Ankylosing Spondylitis and Social Security Disability

Also known by several other names, including rheumatoid spondylitis and Marie-Stumpells spondylitis, Ankylosing Spondylitis (AS) is a debilitating autoimmune disorder that causes inflammatory arthritis in the spine, but which can also result in serious complications in multiple body systems.

The disorder can affect organs like the heart, lungs, kidneys and eyes as well, and while the most common symptoms include inflammation and pain in the spine and the joints, spinal fusion and joint fixation can also result. Severely reduced mobility is one of the most debilitating effects of the disease and can make it impossible to perform normal job duties and may prevent employment altogether, making you eligible for disability benefits from the Social Security Administration (SSA).

Medically Qualifying with Ankylosing Spondylitis

AS that is caught early and properly treated can often be manageable, preventing joint fixation and spinal fusion; however, not all cases respond to treatment, and even when the condition does respond well to available medications, physical therapy, and other management methods, the pain, stiffness, inflammation, and complications seen with the disease can still make it impossible to work or to earn a gainful living.

The SSA recognizes Ankylosing Spondylitis as disabling. To qualify, you must meet the listing in the Inflammatory Arthritis section of the Blue Book, which is a manual of disabling conditions used by the SSA in reviewing claims for SSD benefits.

Inflammatory Arthritis appears in Section 14.09, and Ankylosing Spondylitis is specifically addressed in Subsection 14.09C . To meet this listing, your medical records must show you suffer from:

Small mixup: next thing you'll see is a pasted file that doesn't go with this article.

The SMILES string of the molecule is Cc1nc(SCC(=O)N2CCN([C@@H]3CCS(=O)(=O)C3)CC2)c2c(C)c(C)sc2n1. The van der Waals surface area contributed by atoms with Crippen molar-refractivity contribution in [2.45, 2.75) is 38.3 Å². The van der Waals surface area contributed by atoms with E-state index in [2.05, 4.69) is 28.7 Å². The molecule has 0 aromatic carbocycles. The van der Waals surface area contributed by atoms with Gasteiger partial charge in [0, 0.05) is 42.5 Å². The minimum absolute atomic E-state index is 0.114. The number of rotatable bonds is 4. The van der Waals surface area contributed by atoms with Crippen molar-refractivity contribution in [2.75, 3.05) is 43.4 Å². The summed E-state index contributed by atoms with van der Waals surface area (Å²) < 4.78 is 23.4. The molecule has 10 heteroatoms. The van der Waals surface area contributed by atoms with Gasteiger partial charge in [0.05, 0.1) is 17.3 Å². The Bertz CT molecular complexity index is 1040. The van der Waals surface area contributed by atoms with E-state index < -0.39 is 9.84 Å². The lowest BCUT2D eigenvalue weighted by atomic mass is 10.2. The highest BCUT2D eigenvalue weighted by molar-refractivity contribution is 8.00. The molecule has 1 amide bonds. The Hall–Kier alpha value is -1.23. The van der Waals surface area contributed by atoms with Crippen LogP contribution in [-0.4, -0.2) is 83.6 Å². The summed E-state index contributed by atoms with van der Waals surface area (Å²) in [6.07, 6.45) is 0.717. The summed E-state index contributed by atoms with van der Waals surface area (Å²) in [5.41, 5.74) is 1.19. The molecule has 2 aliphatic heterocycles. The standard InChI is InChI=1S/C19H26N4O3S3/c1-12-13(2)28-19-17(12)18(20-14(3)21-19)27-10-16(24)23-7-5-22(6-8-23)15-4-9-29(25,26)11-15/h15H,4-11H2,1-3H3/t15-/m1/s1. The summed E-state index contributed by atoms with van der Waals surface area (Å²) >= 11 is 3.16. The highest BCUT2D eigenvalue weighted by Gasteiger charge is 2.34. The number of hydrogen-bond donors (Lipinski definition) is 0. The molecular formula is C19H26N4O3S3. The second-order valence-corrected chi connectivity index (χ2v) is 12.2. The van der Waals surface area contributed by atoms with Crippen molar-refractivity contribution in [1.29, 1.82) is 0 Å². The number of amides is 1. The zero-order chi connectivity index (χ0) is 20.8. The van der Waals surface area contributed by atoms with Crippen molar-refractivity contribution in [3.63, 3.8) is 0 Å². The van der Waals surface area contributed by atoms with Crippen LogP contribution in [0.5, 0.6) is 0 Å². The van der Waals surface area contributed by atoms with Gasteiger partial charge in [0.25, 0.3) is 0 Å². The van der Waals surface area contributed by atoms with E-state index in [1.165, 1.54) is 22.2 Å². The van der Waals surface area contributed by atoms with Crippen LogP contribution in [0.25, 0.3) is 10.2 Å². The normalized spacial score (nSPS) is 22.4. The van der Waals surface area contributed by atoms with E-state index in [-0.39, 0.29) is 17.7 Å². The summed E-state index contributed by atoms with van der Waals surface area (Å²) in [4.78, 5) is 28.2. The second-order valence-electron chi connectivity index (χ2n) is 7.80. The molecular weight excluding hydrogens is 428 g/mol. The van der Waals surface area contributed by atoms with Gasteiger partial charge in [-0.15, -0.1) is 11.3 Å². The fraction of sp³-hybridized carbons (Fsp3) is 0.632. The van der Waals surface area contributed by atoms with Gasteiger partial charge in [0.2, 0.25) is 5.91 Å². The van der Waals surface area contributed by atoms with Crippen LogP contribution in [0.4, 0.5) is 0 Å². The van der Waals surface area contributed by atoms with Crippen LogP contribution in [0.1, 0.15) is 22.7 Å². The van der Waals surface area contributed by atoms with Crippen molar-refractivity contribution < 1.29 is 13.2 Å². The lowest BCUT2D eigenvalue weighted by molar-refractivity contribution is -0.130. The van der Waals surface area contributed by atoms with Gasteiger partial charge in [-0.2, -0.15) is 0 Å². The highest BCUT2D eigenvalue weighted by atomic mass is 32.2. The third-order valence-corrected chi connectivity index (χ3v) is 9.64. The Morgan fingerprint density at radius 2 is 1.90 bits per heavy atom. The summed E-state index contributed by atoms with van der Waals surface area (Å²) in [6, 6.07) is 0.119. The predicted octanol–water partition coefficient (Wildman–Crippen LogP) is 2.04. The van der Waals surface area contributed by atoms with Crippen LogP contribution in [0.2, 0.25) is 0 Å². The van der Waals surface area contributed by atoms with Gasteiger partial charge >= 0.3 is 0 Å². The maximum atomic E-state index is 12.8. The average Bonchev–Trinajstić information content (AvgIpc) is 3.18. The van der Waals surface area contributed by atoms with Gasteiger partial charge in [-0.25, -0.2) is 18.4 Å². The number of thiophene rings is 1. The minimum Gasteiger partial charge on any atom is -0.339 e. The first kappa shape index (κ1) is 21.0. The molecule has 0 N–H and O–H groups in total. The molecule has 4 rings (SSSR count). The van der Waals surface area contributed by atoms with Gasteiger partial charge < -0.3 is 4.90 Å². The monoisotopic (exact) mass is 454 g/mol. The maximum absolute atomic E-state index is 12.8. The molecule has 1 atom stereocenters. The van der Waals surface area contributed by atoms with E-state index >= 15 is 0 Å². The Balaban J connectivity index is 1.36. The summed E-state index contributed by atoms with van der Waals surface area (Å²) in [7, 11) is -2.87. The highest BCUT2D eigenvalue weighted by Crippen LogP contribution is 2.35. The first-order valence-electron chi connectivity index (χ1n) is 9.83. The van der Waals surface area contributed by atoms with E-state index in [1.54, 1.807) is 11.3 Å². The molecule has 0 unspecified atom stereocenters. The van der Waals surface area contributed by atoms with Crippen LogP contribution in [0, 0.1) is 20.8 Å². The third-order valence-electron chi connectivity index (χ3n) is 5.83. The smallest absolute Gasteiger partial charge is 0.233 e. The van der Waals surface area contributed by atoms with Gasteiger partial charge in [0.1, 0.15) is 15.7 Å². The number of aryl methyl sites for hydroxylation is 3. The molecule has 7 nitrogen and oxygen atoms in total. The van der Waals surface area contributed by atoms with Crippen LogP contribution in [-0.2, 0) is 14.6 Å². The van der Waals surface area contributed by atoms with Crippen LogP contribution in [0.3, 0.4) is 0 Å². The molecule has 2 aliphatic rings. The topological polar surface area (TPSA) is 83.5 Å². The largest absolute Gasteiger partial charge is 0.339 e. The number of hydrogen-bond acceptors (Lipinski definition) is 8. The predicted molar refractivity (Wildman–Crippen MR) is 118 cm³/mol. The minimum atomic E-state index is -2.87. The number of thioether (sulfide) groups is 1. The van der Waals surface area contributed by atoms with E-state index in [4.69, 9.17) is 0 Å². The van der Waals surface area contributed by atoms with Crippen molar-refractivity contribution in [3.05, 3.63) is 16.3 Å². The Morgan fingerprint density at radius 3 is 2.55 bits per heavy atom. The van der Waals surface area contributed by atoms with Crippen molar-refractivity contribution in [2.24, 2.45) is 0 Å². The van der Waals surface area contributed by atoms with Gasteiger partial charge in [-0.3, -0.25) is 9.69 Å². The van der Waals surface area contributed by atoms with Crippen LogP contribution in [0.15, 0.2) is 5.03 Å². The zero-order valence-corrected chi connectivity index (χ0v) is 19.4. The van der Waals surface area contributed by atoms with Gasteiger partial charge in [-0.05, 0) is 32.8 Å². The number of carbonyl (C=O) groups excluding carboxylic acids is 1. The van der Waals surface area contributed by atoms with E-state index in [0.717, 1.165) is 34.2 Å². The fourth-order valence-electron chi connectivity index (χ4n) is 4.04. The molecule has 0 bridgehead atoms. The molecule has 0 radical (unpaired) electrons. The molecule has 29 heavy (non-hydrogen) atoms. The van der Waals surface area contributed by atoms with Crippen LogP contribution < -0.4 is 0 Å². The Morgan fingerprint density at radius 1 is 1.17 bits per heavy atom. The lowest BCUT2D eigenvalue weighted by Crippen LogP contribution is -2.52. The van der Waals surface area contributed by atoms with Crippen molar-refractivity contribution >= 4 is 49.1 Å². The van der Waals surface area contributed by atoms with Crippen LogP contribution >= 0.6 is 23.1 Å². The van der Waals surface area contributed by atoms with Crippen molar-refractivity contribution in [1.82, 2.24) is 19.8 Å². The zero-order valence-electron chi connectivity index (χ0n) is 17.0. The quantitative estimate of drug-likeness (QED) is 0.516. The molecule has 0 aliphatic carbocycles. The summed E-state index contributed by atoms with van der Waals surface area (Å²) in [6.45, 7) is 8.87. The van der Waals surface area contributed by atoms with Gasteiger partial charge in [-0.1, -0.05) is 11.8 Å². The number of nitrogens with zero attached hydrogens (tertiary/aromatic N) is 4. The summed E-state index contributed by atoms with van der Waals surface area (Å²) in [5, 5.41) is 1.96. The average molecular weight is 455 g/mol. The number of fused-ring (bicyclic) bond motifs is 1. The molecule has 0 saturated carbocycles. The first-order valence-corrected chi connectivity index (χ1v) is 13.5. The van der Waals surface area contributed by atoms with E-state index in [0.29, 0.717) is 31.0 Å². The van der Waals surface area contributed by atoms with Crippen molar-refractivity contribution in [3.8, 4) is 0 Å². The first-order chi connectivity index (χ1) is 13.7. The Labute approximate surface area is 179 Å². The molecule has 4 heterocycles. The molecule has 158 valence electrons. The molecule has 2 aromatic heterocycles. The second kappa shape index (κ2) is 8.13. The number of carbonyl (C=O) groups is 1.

• Fixation of the spine that severely affects movement
  • OR

  • Fixation of the spine that significantly impacts your ability to move AND moderate to severe involvement of two other body systems or organs

Even if you’re not able to exactly match the listing for AS, you can still receive benefits in one of two ways:

  • By closely matching the general listing for inflammatory arthritis
  • OR

  • By showing you are disabled despite not meeting or matching a listing in the Blue Book.

To qualify without meeting or matching a listing, the SSA must review your residual functional capacity (RFC) and look at your activities of daily living (ADLs). They will evaluate the combined effects of all your symptoms and complications during this process.

If they determine you’re so limited by the condition that you cannot conceivably earn a gainful living in any job for which you would otherwise be qualified, you will be granted SSD benefits under a medical vocational allowance.

Getting Help with Your AS Claim

Collecting the required evidence and navigating the SSD application and review processes can be challenging. A Social Security advocate or disability attorney can help, and their assistance can be invaluable if you need to appeal a denial.

You can submit an application online at any time or schedule an appointment to apply at your local SSA office by calling 1-800-772-1213. Either way, ensure you thoroughly complete the application and that you provide the SSA with extensive medical records to back up your claim for benefits.